Mental illness: how common is it? A popular answer is one in four – 25% of people will experience it at least once in their lives. In fact, most published research suggests that the lifetime rate is higher, around 30-50%, in Western nations.
Retrospective means asking people to think back and remember whether they ever have felt a certain way. A prospective study, however, recruits people and then follows them up for a certain length of time, asking them how they feel at regular intervals.
The obvious advantage of prospective studies is that there is less chance of forgetting. In a retrospective study, people are required to remember how they were feeling years, or even decades, ago. Human memory just isn’t that good. A prospective study requires some remembering, as people are generally asked to report how they’ve felt over the last year, but this is clearly less problematic.
The prospective study in question here included 1,000 people from Dunedin, New Zealand. The volunteers were followed from birth to age 32, and were interviewed at ages 18, 21, 26 and 32. The results were compared to three large retrospective lifetime studies, two American and one from NZ. (1,2,3).
50% of the Dunedin prospective cohort reported at least one “anxiety disorder”, 41% reported “depression”, 32% confessed to “alcohol dependence” and 18% to “cannabis dependence”. (Those were the only conditions studied.) For some reason, we’re not told how much overlap there was, but even assuming there was a lot, well over half of all the cohort will have experienced at least one disorder. If the overlap was low, it could be almost all of them. And remember, this is just up to age 32. And there still may have been some forgetting…
Compared to the retrospective studies, these rates are all about twice as high. What does this mean for psychiatry?
First, it suggests that retrospective studies, which are by far the most common, are flawed. People just tend to forget a lot of “mental illness” when asked to remember across the lifetime. More evidence for this comes from the fact that the ratio of past-year to lifetime reported disorders was 38% in the prospective study compared to about 60% in the retrospective ones.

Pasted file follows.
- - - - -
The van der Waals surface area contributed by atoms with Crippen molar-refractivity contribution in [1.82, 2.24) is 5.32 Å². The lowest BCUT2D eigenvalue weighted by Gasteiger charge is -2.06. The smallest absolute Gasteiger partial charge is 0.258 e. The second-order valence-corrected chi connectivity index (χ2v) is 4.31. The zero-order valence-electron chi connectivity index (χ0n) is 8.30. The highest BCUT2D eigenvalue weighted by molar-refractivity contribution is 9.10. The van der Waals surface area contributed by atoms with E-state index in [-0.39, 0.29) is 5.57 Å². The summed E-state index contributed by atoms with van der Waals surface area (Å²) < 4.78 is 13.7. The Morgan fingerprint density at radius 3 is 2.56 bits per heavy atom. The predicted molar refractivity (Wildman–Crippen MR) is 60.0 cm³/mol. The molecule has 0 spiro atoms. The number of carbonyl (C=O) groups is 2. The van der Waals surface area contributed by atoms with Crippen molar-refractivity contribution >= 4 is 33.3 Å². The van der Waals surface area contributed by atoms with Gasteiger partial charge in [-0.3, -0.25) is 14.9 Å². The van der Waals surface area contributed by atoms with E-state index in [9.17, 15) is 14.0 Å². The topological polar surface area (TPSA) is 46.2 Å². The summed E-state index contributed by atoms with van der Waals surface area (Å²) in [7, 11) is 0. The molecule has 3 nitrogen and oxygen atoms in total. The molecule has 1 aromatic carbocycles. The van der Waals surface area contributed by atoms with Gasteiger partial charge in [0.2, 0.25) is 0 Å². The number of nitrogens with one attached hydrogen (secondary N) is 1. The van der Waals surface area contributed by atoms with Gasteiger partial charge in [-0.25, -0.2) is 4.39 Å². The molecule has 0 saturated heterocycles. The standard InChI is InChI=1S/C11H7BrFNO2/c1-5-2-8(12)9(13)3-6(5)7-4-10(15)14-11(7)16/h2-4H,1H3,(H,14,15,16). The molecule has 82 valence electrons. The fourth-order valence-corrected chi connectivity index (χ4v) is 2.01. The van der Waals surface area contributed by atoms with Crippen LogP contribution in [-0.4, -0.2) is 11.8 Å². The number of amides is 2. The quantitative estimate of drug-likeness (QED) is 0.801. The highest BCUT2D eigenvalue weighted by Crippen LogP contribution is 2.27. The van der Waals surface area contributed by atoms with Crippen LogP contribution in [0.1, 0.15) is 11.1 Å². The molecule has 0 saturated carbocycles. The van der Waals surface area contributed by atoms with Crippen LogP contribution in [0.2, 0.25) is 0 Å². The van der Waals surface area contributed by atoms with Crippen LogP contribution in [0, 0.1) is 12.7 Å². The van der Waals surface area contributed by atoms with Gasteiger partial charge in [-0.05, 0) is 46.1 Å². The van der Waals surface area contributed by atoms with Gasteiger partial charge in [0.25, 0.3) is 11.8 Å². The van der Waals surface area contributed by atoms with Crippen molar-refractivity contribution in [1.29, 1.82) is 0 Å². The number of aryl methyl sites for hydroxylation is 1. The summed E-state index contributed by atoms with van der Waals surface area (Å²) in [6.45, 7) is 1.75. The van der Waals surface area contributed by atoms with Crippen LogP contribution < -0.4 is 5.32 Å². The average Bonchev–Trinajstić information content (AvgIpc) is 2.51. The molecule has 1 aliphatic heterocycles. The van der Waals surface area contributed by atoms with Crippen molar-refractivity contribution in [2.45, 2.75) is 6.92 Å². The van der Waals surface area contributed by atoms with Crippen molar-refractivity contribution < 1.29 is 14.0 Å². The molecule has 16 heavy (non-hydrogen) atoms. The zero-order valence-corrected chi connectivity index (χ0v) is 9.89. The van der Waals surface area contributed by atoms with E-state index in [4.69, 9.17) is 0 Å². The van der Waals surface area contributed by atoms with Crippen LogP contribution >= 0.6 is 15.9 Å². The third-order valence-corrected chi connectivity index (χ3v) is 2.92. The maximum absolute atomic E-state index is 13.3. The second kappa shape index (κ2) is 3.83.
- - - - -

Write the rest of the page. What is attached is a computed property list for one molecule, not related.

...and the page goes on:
But there’s a more profound implication. A growing number of critics have argued that the very high reported lifetime rates of mental disorders mean that the way most psychiatrists diagnose mental illness is flawed. The “Bible” of modern psychiatric diagnosis is the Diagnostic and Statistical Manual (DSM) of Mental Disorders of the American Psychiatric Association. DSM diagnostic criteria were used in the studies in question here.
These results suggest that DSM diagnoses are even more common than previously believed, which only strengthens the critics’ case. According to DSM criteria, at least 40% of people experience “Major Depressive Disorder” by age 32.
In which case, what is it? A fairly usual part of human life. So, calling it a disease and treating it with drugs or therapy seems rather presumptuous. Especially since so many people who “suffer” from it manage to not only get over it, but actually forget it ever happened. (Of course, this shouldn’t be taken to mean that real, serious clinical depression doesn’t exist.)
The authors conclude – listen carefully –
This article is uninformative (and agnostic) about the validity of diagnoses as defined by DSM-IV … [rather], objections voiced to surveys’ higher than expected lifetime prevalence of disorder are objections to prevalence that is only half what it could be in reality…
Researchers might begin to ask why so many people experience a DSM-defined disorder at least once during their lifetimes, and what this prevalence means for etiological theory, the construct validity of the DSM approach to defining disorder, service-delivery policy, the economic burden of disease, and public perceptions of the stigma of mental disorder.
That hammering sound you hear is another nail sealing the coffin of DSM’s credibility. If many* DSM “disorders” are simply descriptions of normal parts of human life, we need to take a long, hard look at those “disorders”, and rethink whether they need to labelled and treated as medical problems.
The newest edition of DSM, DSM-5, is currently in development. This would seem like a great opportunity to do just that. Unfortunately, the development process is rapidly degenerating into farce. If DSM-5 does not address the issues raised here, many people will be tempted to give up on DSM entirely.
* Not all: the great majority of people will never meet criteria for schizophrenia or bipolar disorder, for example.